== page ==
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Author: John Manning
Cape Town, 1999
Paperback, 11x17 cm, 56 pages, throughout colour photos
Diese Serie von kleinen Naturführern für das südliche Afrika ist von recht ordentlicher Qualität und für eine schnelle Übersicht, bei einer großen Themenauswahl, gut geeignet.
These little natural history guides have been developed in the hope that young people and anyone with a budding interest in natural history will take up the challenge to learn the secrets of southern Africas fascinating fauna and flora.
They are an invaluable resource for the beginner, providing information at a glance through superb photographs, maps and easy-to-read text.
• handy pocket size
• easy-to-read text
• suitable for the beginner naturalist
• each species is photographed
About the Author:
John Manning is a research botanist at the National Botanical Institute in Cape Town and is a world authority on the Iris and Hyacinth families. His diverse research interests include the evolution and pollination biology of South African plants.
Dr Manning has written or co-authored over 100 popular and scientific papers and is a regular contributor to diverse natural history magazines.
He has a particular interest in popularizing southern Africas wild flowers and has become widely recognized as an illustrator and flower photographer.
He is the author of nine southern African wild flower guides, many of them illustrated with his photographs. He is also co-author of Gladiolus in southern Africa (1998), Cape Plants: a conspectus of the Cape flora of South Africa (2000), The Color Encyclopedia of Cape Bulbs (2002) and Southern African Wild Flowers - Jewels of the Veld (2004).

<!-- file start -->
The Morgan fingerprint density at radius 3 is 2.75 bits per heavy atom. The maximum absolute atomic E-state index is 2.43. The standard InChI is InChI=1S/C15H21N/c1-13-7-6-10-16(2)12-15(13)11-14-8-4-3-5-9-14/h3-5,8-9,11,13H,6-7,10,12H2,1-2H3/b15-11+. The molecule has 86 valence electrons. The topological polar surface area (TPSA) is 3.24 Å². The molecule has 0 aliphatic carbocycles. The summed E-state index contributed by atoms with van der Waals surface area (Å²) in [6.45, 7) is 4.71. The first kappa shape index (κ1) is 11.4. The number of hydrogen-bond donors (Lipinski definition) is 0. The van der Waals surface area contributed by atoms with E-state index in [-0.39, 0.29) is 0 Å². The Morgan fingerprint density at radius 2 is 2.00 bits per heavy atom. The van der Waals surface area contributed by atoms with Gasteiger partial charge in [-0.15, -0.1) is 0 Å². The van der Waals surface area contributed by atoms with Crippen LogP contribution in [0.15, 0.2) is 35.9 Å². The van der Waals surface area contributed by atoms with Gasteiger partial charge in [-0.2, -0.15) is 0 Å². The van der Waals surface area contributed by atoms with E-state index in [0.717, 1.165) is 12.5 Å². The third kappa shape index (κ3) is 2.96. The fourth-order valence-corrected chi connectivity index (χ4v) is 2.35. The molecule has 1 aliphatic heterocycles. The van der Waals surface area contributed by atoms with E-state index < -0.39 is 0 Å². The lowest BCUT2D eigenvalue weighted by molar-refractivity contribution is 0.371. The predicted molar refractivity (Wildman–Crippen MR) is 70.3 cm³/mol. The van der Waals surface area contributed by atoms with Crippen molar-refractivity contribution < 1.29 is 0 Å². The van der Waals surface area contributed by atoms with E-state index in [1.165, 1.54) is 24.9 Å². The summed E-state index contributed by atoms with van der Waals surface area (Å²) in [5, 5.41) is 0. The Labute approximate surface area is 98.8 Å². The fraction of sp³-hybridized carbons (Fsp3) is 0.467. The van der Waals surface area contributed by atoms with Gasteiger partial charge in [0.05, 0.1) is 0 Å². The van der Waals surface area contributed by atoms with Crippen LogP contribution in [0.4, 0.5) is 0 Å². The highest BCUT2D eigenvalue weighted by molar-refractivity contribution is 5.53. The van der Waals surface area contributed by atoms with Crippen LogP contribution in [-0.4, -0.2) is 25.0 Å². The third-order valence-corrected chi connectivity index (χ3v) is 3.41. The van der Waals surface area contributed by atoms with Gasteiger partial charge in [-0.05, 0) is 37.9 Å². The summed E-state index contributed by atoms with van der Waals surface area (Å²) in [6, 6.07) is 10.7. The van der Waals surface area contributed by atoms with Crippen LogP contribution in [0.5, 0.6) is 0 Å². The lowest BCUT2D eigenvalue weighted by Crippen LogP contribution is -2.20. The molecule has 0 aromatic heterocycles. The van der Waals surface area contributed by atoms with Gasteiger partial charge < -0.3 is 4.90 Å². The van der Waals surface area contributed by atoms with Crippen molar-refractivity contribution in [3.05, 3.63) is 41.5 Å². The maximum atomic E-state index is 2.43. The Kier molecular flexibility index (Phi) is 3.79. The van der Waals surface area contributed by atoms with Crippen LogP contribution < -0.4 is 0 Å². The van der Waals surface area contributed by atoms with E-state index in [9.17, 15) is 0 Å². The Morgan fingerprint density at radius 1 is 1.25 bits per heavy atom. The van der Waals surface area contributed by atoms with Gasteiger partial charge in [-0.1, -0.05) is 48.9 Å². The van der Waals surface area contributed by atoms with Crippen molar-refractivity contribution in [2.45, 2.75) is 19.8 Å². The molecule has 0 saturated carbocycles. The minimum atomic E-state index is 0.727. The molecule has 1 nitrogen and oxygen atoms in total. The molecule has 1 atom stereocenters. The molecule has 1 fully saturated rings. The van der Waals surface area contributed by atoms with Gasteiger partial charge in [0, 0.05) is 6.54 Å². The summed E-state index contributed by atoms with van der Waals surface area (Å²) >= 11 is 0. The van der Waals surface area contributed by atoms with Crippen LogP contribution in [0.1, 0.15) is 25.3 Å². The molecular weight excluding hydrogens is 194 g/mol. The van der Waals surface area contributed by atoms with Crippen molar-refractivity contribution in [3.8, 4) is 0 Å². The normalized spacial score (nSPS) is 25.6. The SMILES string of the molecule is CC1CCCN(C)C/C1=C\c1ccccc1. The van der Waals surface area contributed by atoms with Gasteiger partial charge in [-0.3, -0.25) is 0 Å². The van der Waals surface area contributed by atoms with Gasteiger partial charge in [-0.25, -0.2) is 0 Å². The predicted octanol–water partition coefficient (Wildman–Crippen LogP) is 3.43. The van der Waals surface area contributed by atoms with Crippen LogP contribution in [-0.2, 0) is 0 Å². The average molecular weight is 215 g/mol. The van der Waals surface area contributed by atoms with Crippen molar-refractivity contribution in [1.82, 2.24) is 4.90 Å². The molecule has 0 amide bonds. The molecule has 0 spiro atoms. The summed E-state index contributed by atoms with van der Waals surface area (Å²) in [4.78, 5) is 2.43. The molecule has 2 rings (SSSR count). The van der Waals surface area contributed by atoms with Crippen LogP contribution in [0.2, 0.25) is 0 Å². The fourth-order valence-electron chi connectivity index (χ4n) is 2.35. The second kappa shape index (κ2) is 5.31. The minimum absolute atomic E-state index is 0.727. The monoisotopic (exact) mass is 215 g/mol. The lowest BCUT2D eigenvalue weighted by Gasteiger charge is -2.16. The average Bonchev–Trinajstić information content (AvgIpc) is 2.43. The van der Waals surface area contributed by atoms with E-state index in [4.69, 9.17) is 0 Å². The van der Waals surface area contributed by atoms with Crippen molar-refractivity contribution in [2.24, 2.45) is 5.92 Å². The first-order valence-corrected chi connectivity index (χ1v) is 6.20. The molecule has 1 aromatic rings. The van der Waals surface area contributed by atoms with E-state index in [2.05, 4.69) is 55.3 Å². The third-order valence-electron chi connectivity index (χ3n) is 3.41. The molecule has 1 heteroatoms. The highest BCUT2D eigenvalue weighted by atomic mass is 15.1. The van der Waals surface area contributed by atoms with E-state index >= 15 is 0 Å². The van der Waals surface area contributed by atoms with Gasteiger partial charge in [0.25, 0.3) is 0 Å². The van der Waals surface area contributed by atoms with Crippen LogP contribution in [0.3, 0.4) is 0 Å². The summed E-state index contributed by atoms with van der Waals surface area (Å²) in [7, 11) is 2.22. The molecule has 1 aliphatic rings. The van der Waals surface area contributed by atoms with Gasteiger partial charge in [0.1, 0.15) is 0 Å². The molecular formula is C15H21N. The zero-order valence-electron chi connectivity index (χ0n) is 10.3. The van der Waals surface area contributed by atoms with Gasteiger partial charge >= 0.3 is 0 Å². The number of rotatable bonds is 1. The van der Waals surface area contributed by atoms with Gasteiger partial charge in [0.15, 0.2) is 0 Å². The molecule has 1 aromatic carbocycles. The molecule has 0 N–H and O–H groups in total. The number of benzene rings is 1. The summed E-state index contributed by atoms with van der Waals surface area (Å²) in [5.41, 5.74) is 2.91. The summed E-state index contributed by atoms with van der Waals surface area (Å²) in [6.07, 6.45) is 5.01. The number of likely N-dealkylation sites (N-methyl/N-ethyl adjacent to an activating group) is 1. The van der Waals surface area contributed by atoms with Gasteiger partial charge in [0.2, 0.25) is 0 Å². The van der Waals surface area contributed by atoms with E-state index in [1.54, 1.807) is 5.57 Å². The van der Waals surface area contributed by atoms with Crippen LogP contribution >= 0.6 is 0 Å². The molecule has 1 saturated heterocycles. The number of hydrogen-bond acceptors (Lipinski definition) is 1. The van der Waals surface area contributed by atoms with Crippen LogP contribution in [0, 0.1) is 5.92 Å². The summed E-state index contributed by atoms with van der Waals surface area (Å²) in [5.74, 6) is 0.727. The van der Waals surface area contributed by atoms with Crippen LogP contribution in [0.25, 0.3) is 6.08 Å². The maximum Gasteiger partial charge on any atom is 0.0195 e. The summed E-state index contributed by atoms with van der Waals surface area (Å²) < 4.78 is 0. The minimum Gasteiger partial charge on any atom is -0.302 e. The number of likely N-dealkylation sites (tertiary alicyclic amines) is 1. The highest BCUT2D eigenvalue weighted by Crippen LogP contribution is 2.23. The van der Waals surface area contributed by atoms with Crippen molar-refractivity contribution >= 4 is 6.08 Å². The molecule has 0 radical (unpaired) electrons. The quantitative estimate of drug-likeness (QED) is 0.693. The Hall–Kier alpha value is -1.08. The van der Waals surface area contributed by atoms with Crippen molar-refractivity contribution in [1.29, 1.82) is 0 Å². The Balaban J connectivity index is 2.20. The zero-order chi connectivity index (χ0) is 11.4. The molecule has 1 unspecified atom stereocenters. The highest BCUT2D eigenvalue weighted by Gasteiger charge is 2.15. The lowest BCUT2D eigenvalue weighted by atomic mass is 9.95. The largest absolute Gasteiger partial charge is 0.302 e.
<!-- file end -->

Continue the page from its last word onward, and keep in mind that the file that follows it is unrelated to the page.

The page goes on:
Number of species: 7 species
Distribution: Restricted to southern Africa, mainly the eastern highlands of South Africa
Description: The plants are stemless with a tuft of leaves at ground level. The leaves are spear-or arrow-shaped, sometimes spotted with white, and are carried on long, spongy stalks. What appears to be the flower is really a collection of tightly clustered flowers arranged in a narrow spike.
This is surrounded by a large funnel-shaped sheath which curls around the spike at its base; the sheath is flared outwards at the top and is most often white but may be yellow or pink.
Habitat: Grassland in rocky or marshy areas.
Flowering Time: Mainly spring and summer
Notes: The roots of arums are filled with minute, needle-like Zantedeschia aethiopica crystals which, if eaten, cause the mouth and tongue to swell up painfully, but these defences are useless against porcupines which are very fond of the roots. The White Arum is widespread in southern Africa and is very popular as a cut-flower; the yellow-flowered species are much rarer.
What are plants?
Our floral kingdoms
How plants are named
How to use this book
Index and checklist
African Flaxes 12
Black-eyed Susans 17
Cape Honeysuckle 20
Carrion Flowers 21
Crane Flowers 24
Duiker Root 27
Forest Sages 32
Hibiscus 34Impala-lilies 35
Pride-of-De Kaap 46
Red-hot Pokers 48
Silvertrees (see Conebushes)
Vygies (see Mesembs)
Wild Dagga 52
Wild Irises 53
Wild Peas 54
Wild Pomegranates 55